Tuesday, October 6, 2015

303. Biruma no tategoto/The Burmese Harp (1956)

Running Time: 116 minutes
Directed By: Kon Ichikawa
Written By: Natto Wada, from novel by Michio Takeyama
Main Cast: Shoji Yasui, Rentaro Mikuni, Jun Hamamura, Taketoshi Naito Ko Nishimura
Click here to view the trailer


Here I sit for the 972nd time, about to grace you with a perfectly mediocre review (at best), as I've dragged myself from the warm confines of my bed to my faux leather desk chair which has exactly zero warmth. And again, as has been the case for many reviews past, I have a raging cold. I feel like straight up poop, to be honest. But, it is my goal to wrap this journey up sooner, rather than later, so let's have at it.

The setting is World War II and the location is Burma. We focus on a brigade of Japanese soldiers, wandering the rough terrain of a foreign land, during the last days of the great war. This platoon of soldiers is a bit different, though. Not only are they brothers in arms, they are also brothers in song, as their captain has taught them to sing, to pass time on long foot hauls. In fact, one of the group, Mizushima (Yasui) can even play the harp and has even made up a couple of songs, titled "Danger" and "All Clear", so that he can go on ahead and signal the rest of the group with the appropriate tune. Anyway, the platoon is informed that the war is over, that they've lost and they prepare to return home to a war torn Japan. However, they hear tell of a group of Japanese who are refusing to surrender. Not wanting anyone to die an unnecessary death, they decide to send one of themselves to go and talk the rogue Japanese off of a mountain. Mizushima is chosen and he goes. Once there, he is told by the British that he has only thirty minutes to talk the Japanese platoon down, or they will open heavy fire. Mizushima scales the mountain, but cannot convince the platoon to give up, thus forcing the British to attack. Mizushima is caught in the crossfire and is thought dead. However, we quickly learn different. Despite the fact that the audience knows the truth, Mizushima's friends do not and spend the rest of the film chasing rumors of Mizushima being alive, that may or may not be true.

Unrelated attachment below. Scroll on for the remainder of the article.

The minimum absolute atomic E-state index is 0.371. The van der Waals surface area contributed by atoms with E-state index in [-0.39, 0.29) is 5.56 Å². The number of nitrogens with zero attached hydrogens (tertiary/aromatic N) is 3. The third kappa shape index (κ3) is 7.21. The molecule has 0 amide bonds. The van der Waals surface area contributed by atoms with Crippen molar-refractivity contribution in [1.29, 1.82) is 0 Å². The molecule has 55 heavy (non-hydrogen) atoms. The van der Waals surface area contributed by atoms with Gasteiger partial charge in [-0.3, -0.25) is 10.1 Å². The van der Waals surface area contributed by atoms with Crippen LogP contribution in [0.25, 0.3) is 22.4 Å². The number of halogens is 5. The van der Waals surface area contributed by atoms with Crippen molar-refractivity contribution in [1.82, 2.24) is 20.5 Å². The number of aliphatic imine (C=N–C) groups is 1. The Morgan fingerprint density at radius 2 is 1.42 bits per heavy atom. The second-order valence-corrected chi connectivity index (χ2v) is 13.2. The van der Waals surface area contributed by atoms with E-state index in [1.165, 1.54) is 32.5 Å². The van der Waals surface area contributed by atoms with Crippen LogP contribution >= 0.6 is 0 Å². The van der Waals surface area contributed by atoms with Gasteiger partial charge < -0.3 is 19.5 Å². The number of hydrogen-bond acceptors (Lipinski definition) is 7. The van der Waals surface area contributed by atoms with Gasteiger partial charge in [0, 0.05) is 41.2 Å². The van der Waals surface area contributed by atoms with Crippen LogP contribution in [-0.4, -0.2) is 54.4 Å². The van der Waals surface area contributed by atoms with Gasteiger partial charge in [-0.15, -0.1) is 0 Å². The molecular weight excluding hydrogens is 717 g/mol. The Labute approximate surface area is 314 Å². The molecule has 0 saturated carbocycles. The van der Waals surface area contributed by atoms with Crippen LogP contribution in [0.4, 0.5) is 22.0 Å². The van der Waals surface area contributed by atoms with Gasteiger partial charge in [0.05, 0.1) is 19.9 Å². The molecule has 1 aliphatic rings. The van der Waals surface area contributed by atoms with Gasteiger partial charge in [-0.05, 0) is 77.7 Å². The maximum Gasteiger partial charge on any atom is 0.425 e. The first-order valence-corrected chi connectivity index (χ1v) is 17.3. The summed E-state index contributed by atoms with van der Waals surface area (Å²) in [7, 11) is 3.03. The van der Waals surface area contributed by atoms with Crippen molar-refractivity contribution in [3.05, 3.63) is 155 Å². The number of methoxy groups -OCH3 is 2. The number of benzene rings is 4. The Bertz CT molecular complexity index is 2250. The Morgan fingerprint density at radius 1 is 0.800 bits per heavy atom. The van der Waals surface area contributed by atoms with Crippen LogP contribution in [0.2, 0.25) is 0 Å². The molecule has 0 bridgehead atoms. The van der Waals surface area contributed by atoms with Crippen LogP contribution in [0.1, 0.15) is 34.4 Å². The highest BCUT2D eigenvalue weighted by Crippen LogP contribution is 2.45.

So was Mizushima an actual soldier or was he more like a mascot for the group? I don't mean to sound disrespectful here. I know back in the day, platoons of soldiers actually had musicians that traveled with them and played horns & such and that's how I viewed Mizushima. That is, until about the halfway mark when I realized he might actually be a soldier, as only a soldier would understand the plight of his fellow soldiers, the senseless deaths, the heartache of unhonored, unburied bodies lying on beaches. I think I need to quit saying, "I don't like films about history", as clearly it's hit or miss, just like any other movie. This is clearly a historical film, using World War II as a back drop and focusing on the Japan side, which we rarely get in movies or I've rarely seen, anyway.